65 Pages Posted: 11 Sep 2012 Last revised: 25 Dec 2014
Date Written: August 1, 2013
The Greek debt restructuring of 2012 stands out in the history of sovereign defaults. It achieved very large debt relief – over 50 per cent of 2012 GDP – with minimal financial disruption, using a combination of new legal techniques, exceptionally large cash incentives, and official sector pressure on key creditors. But it did so at a cost. The timing and design of the restructuring left money on the table from the perspective of Greece, created a large risk for European taxpayers, and set precedents – particularly in its very generous treatment of holdout creditors – that are likely to make future debt restructurings in Europe more difficult.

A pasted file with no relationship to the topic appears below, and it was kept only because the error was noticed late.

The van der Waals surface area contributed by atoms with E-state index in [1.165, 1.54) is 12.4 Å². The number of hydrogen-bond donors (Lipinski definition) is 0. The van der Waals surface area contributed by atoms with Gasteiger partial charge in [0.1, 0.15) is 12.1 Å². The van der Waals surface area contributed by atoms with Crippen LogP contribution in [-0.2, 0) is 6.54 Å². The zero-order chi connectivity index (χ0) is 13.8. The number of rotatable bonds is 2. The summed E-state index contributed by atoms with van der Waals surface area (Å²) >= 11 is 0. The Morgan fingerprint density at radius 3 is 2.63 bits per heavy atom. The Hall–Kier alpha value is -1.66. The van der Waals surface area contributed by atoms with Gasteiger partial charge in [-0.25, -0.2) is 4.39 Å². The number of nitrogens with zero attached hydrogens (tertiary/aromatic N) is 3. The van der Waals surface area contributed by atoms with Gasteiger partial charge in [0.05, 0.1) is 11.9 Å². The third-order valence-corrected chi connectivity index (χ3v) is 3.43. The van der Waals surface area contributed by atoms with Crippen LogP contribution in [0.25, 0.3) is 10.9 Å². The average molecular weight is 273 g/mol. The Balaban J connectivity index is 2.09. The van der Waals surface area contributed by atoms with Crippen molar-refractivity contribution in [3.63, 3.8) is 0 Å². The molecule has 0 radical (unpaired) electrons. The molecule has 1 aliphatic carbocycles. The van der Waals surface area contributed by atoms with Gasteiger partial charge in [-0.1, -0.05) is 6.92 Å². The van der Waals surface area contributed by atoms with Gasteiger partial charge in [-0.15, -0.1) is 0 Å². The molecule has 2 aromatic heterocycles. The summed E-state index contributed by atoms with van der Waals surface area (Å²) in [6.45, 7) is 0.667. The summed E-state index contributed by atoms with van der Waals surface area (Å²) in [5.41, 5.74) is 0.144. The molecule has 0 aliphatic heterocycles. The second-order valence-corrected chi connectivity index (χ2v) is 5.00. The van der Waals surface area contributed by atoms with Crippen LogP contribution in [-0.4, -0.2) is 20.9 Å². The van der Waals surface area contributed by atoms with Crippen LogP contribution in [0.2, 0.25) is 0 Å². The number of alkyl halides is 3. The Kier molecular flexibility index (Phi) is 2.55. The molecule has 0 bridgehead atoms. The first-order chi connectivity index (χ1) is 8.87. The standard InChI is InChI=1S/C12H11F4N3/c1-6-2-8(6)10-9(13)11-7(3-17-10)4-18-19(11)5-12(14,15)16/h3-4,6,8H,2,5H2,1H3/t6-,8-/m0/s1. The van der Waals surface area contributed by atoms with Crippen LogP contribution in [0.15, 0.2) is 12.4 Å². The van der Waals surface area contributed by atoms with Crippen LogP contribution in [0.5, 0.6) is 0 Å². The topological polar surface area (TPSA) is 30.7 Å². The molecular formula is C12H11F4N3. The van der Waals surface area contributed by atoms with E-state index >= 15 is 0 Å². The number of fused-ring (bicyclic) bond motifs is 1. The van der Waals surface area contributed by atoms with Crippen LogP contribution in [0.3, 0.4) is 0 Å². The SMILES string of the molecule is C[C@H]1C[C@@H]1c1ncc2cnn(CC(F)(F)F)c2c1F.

Keywords: sovereign debt, sovereign default, debt restructuring, financial crises, Eurozone crisis, Greece
JEL Classification: F34
Suggested Citation: Suggested Citation
Zettelmeyer, Jeromin and Trebesch, Christoph and Gulati, G. Mitu, The Greek Debt Restructuring: An Autopsy (August 1, 2013). Peterson Institute for International Economics Working Paper No. 2013-13-8. Available at SSRN: https://ssrn.com/abstract=2144932 or http://dx.doi.org/10.2139/ssrn.2144932